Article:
7. Select the best healers for each animal's health team. Most people want a veterinarian (preferably integrative) and an energy healer. You decide what needs to be tried next for your animal. When you realize the animal is not improving – seek different care. Use conventional veterinarians for diagnosis and emergency treatment, or if other methods are not working. Again, integrative veterinarians (see below) will be able to do both, and have the philosophical understanding of the vibrational causes of illness.
FIND A HEALER
I strongly recommend finding an integrative veterinarian with whom to work. This is a person trained in many different approaches, including using conventional drugs only when absolutely needed. Working with one can increase the chance that your cherished companion can live a long and healthy life after recovering from this current problem. There are good ones and great ones, and a few homeopathic veterinarians will consult by phone or email. Go to www.VetAdviceLine.com and read the article in the library about selecting and working with a holistic veterinarian. There are other great articles there, as well.
You can go to the web sites for each type of holistic practice and use their referral list to find one near to you:
1. Acupuncture and Chinese medicine: www.IVAS.org & www.TCVM.com
2. Homeopathic veterinarians (these can often help you by phone if no other holistic practitioners are nearby that you like): www.theAVH.org Their conferences are open to lay people, too, and we offer an introductory class before the conference.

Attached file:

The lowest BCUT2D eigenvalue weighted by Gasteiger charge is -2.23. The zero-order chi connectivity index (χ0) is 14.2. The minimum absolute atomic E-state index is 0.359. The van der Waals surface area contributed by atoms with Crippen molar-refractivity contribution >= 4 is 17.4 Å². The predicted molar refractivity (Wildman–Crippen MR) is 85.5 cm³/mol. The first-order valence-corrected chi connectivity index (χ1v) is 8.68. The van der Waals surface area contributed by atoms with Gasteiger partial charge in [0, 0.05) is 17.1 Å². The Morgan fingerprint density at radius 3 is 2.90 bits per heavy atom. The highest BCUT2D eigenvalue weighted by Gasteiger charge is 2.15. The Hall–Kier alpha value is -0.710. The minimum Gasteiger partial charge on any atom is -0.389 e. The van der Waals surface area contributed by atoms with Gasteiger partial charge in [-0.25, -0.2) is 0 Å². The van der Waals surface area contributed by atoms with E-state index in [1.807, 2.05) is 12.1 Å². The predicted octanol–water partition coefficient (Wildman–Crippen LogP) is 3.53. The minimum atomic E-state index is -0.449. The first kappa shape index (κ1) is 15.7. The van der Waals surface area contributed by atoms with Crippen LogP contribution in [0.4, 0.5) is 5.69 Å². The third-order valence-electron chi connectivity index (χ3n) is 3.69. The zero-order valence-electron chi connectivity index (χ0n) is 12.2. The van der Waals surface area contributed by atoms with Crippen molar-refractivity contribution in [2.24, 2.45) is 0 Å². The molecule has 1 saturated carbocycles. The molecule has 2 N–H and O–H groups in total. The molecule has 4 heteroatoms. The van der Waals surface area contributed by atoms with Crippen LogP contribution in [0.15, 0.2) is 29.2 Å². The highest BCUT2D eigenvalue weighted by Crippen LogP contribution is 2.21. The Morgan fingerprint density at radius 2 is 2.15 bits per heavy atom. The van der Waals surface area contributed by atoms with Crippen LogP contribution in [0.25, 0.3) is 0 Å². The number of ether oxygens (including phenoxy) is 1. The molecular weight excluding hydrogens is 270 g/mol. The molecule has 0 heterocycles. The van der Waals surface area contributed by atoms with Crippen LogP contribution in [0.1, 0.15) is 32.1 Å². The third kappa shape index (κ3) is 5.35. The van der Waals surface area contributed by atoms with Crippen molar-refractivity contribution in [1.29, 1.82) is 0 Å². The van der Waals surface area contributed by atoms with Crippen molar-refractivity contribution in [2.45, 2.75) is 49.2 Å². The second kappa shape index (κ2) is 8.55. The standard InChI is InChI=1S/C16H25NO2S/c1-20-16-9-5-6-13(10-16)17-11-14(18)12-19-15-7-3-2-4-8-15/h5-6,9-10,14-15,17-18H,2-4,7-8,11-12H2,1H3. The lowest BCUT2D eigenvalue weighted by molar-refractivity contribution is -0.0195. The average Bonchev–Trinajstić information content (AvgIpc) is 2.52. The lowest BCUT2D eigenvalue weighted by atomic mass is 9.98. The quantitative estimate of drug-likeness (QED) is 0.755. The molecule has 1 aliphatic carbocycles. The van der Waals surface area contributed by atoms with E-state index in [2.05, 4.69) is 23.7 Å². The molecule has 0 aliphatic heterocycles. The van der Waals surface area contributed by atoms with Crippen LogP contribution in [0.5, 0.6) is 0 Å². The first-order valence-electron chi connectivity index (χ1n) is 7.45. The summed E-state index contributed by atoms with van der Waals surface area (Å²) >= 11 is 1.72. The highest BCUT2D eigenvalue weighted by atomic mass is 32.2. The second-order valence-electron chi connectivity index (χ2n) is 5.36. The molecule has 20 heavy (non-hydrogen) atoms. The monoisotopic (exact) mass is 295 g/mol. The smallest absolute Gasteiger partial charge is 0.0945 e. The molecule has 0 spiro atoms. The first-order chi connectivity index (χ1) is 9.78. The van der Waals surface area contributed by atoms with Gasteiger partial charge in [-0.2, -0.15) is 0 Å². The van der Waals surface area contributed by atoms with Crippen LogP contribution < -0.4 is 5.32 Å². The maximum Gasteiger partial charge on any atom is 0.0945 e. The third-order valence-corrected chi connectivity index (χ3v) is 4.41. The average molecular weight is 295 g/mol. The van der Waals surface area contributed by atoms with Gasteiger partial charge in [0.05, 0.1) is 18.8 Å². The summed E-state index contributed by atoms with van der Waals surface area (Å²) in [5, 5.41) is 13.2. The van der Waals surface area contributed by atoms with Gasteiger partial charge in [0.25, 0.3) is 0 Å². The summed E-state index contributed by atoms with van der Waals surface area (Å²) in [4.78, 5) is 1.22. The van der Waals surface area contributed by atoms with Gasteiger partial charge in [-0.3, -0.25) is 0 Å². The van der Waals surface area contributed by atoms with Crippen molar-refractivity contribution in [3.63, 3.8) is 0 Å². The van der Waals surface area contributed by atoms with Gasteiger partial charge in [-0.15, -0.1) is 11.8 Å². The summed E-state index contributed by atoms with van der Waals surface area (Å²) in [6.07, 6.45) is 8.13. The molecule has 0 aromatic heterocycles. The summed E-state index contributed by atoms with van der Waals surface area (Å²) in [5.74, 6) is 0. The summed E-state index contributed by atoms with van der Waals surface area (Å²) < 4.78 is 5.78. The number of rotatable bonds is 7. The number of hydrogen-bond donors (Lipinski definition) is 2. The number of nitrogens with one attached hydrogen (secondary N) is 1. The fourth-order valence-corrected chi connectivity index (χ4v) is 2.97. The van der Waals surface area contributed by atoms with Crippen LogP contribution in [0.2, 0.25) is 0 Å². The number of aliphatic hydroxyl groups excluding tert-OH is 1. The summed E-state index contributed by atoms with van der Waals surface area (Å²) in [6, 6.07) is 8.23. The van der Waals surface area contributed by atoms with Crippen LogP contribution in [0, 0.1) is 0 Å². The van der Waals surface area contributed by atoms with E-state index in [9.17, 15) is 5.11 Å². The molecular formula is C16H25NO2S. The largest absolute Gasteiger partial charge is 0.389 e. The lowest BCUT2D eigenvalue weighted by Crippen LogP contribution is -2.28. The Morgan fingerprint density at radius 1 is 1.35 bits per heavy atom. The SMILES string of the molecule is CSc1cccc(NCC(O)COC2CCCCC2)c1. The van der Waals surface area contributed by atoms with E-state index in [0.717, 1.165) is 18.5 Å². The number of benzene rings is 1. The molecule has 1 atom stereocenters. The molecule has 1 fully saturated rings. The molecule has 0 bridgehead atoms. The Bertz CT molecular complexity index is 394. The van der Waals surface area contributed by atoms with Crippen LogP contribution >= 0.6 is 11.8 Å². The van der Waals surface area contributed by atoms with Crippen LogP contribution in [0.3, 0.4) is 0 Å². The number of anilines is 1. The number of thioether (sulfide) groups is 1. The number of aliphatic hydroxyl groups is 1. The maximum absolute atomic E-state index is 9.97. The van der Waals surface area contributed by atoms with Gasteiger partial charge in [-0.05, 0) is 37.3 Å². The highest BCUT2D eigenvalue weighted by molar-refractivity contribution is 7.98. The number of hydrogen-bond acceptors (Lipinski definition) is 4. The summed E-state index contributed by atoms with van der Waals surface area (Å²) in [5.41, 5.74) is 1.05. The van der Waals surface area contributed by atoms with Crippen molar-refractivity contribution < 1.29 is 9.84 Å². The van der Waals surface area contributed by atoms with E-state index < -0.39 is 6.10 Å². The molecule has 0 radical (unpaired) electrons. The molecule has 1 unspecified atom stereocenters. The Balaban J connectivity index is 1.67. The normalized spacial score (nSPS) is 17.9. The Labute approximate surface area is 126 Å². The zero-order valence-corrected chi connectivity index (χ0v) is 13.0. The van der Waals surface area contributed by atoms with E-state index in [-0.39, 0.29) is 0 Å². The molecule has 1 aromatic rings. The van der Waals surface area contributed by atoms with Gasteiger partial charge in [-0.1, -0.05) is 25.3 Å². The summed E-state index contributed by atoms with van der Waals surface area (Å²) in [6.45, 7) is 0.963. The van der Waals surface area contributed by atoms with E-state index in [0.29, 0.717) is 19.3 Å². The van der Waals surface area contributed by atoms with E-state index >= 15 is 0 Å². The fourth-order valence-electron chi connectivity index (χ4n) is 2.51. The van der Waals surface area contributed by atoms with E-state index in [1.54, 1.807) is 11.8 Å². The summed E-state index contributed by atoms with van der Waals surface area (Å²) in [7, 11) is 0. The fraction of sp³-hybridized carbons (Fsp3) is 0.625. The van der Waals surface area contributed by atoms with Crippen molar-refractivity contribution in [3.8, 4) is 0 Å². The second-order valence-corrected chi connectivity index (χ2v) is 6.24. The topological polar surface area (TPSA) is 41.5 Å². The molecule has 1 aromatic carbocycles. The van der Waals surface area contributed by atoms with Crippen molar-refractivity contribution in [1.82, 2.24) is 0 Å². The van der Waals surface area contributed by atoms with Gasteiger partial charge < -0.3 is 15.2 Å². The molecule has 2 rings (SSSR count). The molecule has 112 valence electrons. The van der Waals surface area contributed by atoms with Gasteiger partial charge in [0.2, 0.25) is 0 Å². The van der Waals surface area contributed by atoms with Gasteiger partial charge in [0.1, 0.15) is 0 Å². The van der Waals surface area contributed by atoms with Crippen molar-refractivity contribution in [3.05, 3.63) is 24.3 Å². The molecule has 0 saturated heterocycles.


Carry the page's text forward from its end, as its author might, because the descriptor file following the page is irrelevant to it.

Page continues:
3. Chiropractor - www.animalchiropractic.org
4. Wide range of other treatments: www.AHVMA.org, American Holistic Veterinary Medical Association
If you wish to consult with me by telephone, go to my website and read about my practice.
There are also lots of practitioners and approaches that are used by trained people that you can find by searching the Internet.
YOU BE THE HEALER
I also strongly recommend getting some training in understanding the wide range of approaches to health so you can be in charge of what you choose for treatments for your animals. You can learn Reiki (which can take the "bad" out of vaccines and any needed drugs, or even make food healthier), massage, HTA, TTouch, acupressure, flower essence therapy, aromatherapy, all of which are 100% safe to use for any problems (see REIKI below). There are many more approaches you can do to help heal your animals with some training since they need to be used more carefully - homeopathy, herbal medicine, Chinese herbs. In addition to classes (see below), there are many very good list serves filled with people experienced with not vaccinating and feeding raw meat diets. Go to yahoogroups.com and look for “Just say no 2 vaccs” and “Raw Paws”. As with human health approaches, there are many different opinions, so you need to experiment and see what makes your animals more or less healthy. Keeping a journal can help you decide what is working and what is not working (www.HealthyAnimalsJournal.com).
www.ChristinaChambreau.com has a listing of courses taught by her and others that may help you. I am doing teleseminars and will expand to Webinars in the future. If you want to organize a webinar for me and get people in your area of the country to attend I would love to do that for you. You can do searches online for the many other classes and lectures available. Go to www.theAVH.org for classes every November as part of the annual conference. People come from around the world for this.